• How much will it cost to enter the market
  • How effective are the incumbents distribution channels
  • How will competition react
  • What is the reputation of the incumbents, if they are well respected it will be more difficult to compete
  • What are the barriers to entry
  • How much will it cost customers to switch to your services / products.

Further Reading...

Power of Suppliers.

Suppliers in the market wish to maximise their profits. If they can they will raise prices to as high a point as the market will tolerate. The stronger they are the higher the prices they can set and the lower your profits will be in turn.

Things to consider:

  • How much does it cost to switch suppliers
  • How powerful is the suppliers brand
  • How fragmented are the customers, the more fragmented the greater the supplier power.
  • How many substitute suppliers are there
  • Do you compete with your suppliers, is there a risk of forward integration?
  • Who will your potential suppliers be
  • How can you reduce the power of your suppliers

Further Reading...

Bargaining Power of Customers

Just as suppliers wish to maximise profits, customers wish to minimise the price they pay. The relative bargaining power of these parties will have a great effect on the determination of the actual price and determine how much profit.

Things to consider:

  • How powerful are your largest customers, if a few customers account for much of your sales you will have reduced power to increase prices and will face pressure reduce price for bulk purchases.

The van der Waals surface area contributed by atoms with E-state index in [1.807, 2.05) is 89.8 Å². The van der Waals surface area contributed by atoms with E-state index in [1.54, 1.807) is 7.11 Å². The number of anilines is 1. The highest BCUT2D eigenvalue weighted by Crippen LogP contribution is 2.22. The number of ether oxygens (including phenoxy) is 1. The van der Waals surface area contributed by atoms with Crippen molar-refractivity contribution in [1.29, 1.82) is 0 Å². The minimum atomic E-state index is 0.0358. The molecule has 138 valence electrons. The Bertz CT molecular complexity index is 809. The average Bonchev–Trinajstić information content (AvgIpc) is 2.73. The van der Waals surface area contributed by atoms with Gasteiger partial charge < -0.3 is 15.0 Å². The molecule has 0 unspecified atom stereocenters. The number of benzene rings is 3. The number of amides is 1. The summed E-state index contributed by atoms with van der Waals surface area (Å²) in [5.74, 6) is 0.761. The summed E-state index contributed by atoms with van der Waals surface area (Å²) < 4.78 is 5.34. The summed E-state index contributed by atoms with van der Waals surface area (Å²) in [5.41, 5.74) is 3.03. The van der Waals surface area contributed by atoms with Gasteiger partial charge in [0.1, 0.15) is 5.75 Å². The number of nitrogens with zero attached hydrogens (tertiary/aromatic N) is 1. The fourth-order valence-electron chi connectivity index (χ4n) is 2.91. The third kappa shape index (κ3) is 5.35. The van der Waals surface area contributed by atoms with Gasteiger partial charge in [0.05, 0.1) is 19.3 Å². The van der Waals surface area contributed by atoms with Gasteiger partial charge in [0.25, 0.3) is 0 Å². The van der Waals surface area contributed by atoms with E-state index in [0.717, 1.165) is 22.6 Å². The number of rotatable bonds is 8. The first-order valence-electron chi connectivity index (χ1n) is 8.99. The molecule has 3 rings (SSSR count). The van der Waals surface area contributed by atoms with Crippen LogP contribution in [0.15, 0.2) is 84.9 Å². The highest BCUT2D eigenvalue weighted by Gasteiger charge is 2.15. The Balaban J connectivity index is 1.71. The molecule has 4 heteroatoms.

• What are your fixed or sunk costs, the higher these are the more power the customers will have as they provide a barrier to exit.
  • How much does it cost for customers to switch, the higher their switching costs the less power they have to move.
  • Are substitutes available?
  • How sensitive are customers to price changes
  • Who are your potential customers
  • How many and how large are the potential customers

Further Reading...

The Threat of Substitutes

Competition comes not only from within your own market, but from similar markets. For instance trains companies compete with other train companies, but also against air transport sand cars / coaches. It is the power that the customer has to switch between alternatives that can affect how high a price can be charged. The easier it is for similar products or services to enter your market the lower the price will have to be to act as a barrier to entry. The higher the threat of alternatives or substitutes, the lower the price will have to be to compete or the more will have to be done to differentiate.

Things to consider: